Throughout history, spices have been a driver of trade, war, superstition and ultimately cuisine. Once a symbol of wealth and power, spices from around the world now bring depth and interest to everyday cooking. These essential spices should be staples in your pantry.
Origin Sri Lanka | Vietnam
Fun Fact One of the world’s oldest spices (2800 BC), cinnamon was once so valued that it was traded as currency.
Surprising Pairing Cinnamon & Oranges: Peel oranges and slice into wheels. Sprinkle with cinnamon for a classic light dessert from Morocco.
Recipe Tip For a earthy and sweet note, try our Apple Cinnamon Cranberry Stuffing, which features our prized, world-class cinnamon.
Fun Fact The average American consumes over 2 1/2 pounds of garlic annually.
Surprising Pairing Garlic Powder & Popcorn: Sprinkle 1 teaspoon garlic powder over popcorn.
Recipe Tip Give potatoes, like our Parsley and Garlic Mashed Potatoes recipe, a savory kick with a dash or two of garlic powder.
Fun Fact One of the first spices to be traded, black pepper was also discovered in the mummified body of pharaoh Ramses I.
Surprising Pairing Give your favorite gingerbread recipe a kick by adding 1/4 teaspoon black pepper to the spices.
Recipe Tip Black pepper lends a peppery bite to dishes, such as our Peppery Bacon Cornbread Stuffing.
Fun Fact Myrcene, part of the essential oils of many perfumes, can be extracted from bay leaves.
Surprising Pairing Bay Leaf & Oil: Place 2 or 3 bay leaves in a jar, and cover with vegetable oil. The bay will lightly season the oil.
Tip For a savory take on Chai Latte Tea, simmer bay leaf with ingredients
Origin Southern Europe
Fun Fact Oregano was popularized in the U.S. after WWII, as soldiers returned home from Italian battlefields.
Surprising Pairing Oregano & Salad Dressing: Stir 1/2 teaspoon dried oregano into 1/2 cup of any non-creamy salad dressing.
Recipe Tip This earthy, Italian spice shines in our savory Penne with Tomato and Herbs recipe.
Origin Sri Lanka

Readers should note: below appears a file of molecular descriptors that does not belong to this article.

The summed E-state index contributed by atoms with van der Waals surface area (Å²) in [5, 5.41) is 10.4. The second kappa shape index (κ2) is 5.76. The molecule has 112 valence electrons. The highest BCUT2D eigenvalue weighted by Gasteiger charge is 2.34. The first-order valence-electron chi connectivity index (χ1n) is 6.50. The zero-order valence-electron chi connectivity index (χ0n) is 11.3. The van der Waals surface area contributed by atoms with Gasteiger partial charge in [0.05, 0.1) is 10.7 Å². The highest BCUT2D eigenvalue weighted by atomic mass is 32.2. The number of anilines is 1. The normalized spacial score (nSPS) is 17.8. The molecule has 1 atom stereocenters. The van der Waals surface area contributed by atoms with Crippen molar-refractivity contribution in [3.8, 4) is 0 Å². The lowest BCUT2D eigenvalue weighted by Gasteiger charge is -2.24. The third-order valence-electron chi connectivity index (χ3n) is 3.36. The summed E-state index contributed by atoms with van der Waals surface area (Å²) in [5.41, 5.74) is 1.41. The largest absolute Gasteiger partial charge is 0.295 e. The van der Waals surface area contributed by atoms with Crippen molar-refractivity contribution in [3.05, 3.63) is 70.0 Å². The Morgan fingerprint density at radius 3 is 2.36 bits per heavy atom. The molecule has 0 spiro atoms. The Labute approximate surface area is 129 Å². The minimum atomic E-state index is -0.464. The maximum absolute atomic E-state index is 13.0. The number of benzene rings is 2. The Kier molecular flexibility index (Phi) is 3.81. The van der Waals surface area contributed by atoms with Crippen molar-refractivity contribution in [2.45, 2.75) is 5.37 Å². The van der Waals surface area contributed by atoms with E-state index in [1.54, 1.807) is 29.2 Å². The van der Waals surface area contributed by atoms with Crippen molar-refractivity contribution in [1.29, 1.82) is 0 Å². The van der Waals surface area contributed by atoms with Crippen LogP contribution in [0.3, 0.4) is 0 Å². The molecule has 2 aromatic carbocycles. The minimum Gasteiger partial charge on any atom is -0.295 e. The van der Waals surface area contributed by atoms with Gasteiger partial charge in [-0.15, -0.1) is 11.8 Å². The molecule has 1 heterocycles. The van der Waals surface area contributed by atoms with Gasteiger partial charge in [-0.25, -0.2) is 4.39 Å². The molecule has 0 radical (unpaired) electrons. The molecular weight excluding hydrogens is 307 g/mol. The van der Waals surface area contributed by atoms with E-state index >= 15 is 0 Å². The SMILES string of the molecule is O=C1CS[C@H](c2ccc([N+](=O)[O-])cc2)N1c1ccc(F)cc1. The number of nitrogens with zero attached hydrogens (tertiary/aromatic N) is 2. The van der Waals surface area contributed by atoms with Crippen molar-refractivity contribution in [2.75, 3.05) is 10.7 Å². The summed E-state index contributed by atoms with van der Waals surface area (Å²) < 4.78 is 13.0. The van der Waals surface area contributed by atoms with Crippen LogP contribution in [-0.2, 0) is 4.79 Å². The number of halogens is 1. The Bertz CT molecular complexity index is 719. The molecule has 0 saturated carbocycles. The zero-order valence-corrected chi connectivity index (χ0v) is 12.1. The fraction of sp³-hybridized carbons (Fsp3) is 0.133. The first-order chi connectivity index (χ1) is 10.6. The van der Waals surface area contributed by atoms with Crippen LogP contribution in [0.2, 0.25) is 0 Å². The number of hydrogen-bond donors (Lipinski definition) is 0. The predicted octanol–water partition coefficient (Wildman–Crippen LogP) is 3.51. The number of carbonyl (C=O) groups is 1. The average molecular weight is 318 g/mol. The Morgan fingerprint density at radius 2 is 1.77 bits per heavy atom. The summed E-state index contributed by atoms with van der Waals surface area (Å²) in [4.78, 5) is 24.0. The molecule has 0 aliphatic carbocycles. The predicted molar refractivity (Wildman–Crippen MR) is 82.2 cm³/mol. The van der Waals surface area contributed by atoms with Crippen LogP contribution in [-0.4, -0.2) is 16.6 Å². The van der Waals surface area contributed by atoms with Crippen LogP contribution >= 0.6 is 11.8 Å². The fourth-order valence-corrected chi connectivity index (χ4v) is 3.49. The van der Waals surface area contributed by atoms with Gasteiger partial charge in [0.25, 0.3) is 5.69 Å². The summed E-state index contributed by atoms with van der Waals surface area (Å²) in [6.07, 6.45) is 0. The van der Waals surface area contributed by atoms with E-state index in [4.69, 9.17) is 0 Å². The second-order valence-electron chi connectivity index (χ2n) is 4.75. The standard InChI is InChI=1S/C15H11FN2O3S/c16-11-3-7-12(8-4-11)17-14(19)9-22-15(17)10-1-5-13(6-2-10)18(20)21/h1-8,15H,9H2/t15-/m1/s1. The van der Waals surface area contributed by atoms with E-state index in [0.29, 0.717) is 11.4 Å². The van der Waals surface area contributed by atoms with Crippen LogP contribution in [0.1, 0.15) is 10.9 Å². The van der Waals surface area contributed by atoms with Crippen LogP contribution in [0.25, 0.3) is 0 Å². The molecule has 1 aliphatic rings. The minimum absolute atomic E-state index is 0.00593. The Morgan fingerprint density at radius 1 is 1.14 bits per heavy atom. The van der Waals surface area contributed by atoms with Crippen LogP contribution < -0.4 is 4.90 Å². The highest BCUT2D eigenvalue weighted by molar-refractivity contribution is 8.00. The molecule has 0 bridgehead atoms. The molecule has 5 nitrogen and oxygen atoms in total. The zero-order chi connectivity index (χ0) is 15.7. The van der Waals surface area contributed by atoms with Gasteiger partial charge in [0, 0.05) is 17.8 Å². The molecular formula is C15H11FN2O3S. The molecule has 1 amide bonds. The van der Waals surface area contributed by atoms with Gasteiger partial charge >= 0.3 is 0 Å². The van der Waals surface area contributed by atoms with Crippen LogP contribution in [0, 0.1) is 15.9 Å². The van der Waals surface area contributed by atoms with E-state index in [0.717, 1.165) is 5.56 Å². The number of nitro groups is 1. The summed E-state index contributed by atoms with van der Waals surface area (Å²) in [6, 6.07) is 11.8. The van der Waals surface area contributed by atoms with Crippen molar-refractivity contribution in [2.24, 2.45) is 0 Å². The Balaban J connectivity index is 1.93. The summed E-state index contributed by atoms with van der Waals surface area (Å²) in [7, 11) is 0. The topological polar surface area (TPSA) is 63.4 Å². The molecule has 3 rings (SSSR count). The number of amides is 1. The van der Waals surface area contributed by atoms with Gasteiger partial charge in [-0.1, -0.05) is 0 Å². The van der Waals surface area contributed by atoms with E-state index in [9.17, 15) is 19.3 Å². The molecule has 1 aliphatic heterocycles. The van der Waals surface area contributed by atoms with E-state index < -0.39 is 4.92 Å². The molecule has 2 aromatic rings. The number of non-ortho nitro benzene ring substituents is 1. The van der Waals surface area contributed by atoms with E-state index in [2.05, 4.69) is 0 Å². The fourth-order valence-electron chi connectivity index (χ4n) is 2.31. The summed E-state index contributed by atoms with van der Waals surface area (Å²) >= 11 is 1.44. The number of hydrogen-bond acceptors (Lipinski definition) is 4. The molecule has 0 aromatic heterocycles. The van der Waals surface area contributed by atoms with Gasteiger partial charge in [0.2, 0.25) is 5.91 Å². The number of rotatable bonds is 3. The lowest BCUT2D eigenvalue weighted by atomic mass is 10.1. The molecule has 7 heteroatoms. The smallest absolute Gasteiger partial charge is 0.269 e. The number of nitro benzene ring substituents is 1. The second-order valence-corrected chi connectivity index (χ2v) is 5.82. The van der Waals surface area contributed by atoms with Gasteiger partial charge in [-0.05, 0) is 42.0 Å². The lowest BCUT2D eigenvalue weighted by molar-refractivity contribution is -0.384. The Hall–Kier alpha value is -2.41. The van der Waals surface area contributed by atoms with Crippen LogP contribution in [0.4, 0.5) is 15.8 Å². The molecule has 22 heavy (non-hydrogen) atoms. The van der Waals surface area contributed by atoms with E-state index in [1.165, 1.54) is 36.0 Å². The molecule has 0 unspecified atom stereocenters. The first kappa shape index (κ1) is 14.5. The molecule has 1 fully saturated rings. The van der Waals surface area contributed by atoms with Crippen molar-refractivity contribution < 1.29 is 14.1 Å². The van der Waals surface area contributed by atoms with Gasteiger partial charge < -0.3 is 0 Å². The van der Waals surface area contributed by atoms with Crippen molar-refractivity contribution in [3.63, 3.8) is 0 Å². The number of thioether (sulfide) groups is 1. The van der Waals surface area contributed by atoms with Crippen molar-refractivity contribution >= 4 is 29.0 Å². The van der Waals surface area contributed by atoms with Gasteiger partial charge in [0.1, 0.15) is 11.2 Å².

Fun Fact In the 3rd century BCE, a Chinese leader in the Han Dynastry required those who addressed him to chew cloves to freshen their breath.
Surprising Pairing Cloves & Asian Curries: Add a pinch of dried cloves to any Asian curry recipe.
Fun Fact Ancient medical records indicate that ginger was used in teas, baths and chest compresses.
Surprising Pairing Ginger & Chocolate: Stir 1/8 to 1/4 teaspoons ground ginger into your favorite hot cocoa or hot chocolate mix.
Recipe Tip Spicy-sweet ginger lends well-rounded flavor in our Pineapple Juice with Ginger recipe.
Fun Fact The term "cayenne" is often used to refer to any ground pepper, but true cayenne (which takes its name from the French Guinea city of Cayenne) is actually a particular type of chili pepper.
Surprising Pairing Cayenne & Eggs: Add a pinch of cayenne to scrambled eggs, or lightly dust the yolks of fried eggs with cayenne.
Recipe Tip Turn up the heat with cayenne, featured in our Spicy Michelada recipe.
Fun Fact Turmeric is best known as the spice that gives curry powder its distinctive color.
Surprising Pairing Turmeric & Tea: Add 1/4 teaspoon to your favorite hot tea, then sweeten with honey.
Recipe Tip Traditionally used in Indian fare, like our Garam Masala Lentil Soup with Coriander Yogurt recipe, turmeric adds peppery flavor to each bite.
Origin Middle East
Fun Fact The ancient Greeks used cumin seed as a table condiment, much like we use pepper today.
Surprising Pairing Cumin & Cheese: Sprinkle the cheese in a grilled cheese sandwich with ground cumin before cooking.
Origin Europe | Western Asia
Fun Fact The brightest red peppers aren't the hottest. In fact, the lighter red and lighter brown are hotter than the bright varieties. For mildest flavor, choose the Spanish variety; for a bit more pizzazz, go Hungarian.
Surprising Pairing Paprika & Mushrooms: Add 1 tsp. paprika to any sautéed mushroom recipe for rich color and sweet flavor.
Recipe Tip For added color and warm flavor, paprika adds sweet heat in our Fiery Shrimp Jambalaya.
Fun Fact Known as the seed that sparked the spice-trading race, the Portuguese Spanish and Dutch fought for control of nutmeg for over 300 hundred years.
Surprising Pairing Nutmeg & Quiche: Add 1/8 teaspoon ground nutmeg to all your quiche batters.
Recipe Tip Carrot Cake Muffins feature a sweet, but warming nuance with the addition of nutmeg.
Fun Fact In Europe, basil was commonly placed in the hands of the dead to ensure a safe journey.
Surprising Pairing Basil & Vegetable Broth: Boil 1 quart vegetable broth with 1 tablespoon dried basil. Remove from heat and strain. Basil heightens the vegetable flavors.
Crushed Hot Ret Pepper
Origin Northern China
Fun Fact Ubiquitous in pizza restaurants in the U.S., crushed red pepper is typically a mixture of ancho, bell, cayenne and other red peppers.
Surprising Pairing Pepper & Pineapple: Top thinly sliced fresh pineapple with 2 tablespoons lemon juice, 1 teaspoon hot red pepper flakes and a drizzle of honey. Let stand 1 hour before serving.
Origin Italy | Mediterranean
Fun Fact It's been said that parsley is to the Western world what cilantro (sometimes called Chinese parsley or Indian parsley) is to the Eastern world.
Surprising Pairing Parsley & Chili: Add 1/4 cup dried parsley flakes to your favorite chili.
Recipe Tip Traditional chicken alfredo gets a makeover thanks to spicy-sweet parsley in our Chicken Alfredo Pasta recipe.